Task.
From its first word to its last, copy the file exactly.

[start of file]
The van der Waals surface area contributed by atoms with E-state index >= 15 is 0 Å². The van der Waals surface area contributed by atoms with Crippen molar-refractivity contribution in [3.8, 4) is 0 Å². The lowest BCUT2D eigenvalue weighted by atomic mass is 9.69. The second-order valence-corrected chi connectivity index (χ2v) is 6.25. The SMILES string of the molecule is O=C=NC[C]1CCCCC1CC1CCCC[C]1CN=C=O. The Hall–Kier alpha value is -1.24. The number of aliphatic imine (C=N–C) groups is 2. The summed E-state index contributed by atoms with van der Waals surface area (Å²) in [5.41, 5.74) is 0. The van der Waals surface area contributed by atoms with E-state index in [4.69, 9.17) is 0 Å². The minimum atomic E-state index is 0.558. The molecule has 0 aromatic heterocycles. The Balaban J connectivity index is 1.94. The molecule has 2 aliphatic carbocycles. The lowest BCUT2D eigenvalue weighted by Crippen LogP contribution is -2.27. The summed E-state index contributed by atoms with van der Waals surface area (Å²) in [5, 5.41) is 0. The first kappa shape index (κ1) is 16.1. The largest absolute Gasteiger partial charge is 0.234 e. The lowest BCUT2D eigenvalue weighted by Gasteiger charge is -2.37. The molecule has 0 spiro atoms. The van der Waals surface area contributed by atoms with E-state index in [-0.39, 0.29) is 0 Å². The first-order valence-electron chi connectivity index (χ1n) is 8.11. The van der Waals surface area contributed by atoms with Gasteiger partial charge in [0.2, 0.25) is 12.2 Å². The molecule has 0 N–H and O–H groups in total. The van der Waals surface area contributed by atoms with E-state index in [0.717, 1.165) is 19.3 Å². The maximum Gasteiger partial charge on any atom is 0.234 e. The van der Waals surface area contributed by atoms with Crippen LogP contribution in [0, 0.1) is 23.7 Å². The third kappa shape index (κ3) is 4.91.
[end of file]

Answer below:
The van der Waals surface area contributed by atoms with E-state index >= 15 is 0 Å². The van der Waals surface area contributed by atoms with Crippen molar-refractivity contribution in [3.8, 4) is 0 Å². The lowest BCUT2D eigenvalue weighted by atomic mass is 9.69. The second-order valence-corrected chi connectivity index (χ2v) is 6.25. The SMILES string of the molecule is O=C=NC[C]1CCCCC1CC1CCCC[C]1CN=C=O. The Hall–Kier alpha value is -1.24. The number of aliphatic imine (C=N–C) groups is 2. The summed E-state index contributed by atoms with van der Waals surface area (Å²) in [5.41, 5.74) is 0. The van der Waals surface area contributed by atoms with E-state index in [4.69, 9.17) is 0 Å². The minimum atomic E-state index is 0.558. The molecule has 0 aromatic heterocycles. The Balaban J connectivity index is 1.94. The molecule has 2 aliphatic carbocycles. The lowest BCUT2D eigenvalue weighted by Crippen LogP contribution is -2.27. The summed E-state index contributed by atoms with van der Waals surface area (Å²) in [5, 5.41) is 0. The first kappa shape index (κ1) is 16.1. The largest absolute Gasteiger partial charge is 0.234 e. The lowest BCUT2D eigenvalue weighted by Gasteiger charge is -2.37. The molecule has 0 spiro atoms. The van der Waals surface area contributed by atoms with E-state index in [-0.39, 0.29) is 0 Å². The first-order valence-electron chi connectivity index (χ1n) is 8.11. The van der Waals surface area contributed by atoms with Gasteiger partial charge in [0.2, 0.25) is 12.2 Å². The molecule has 0 N–H and O–H groups in total. The van der Waals surface area contributed by atoms with E-state index in [0.717, 1.165) is 19.3 Å². The maximum Gasteiger partial charge on any atom is 0.234 e. The van der Waals surface area contributed by atoms with Crippen LogP contribution in [0, 0.1) is 23.7 Å². The third kappa shape index (κ3) is 4.91.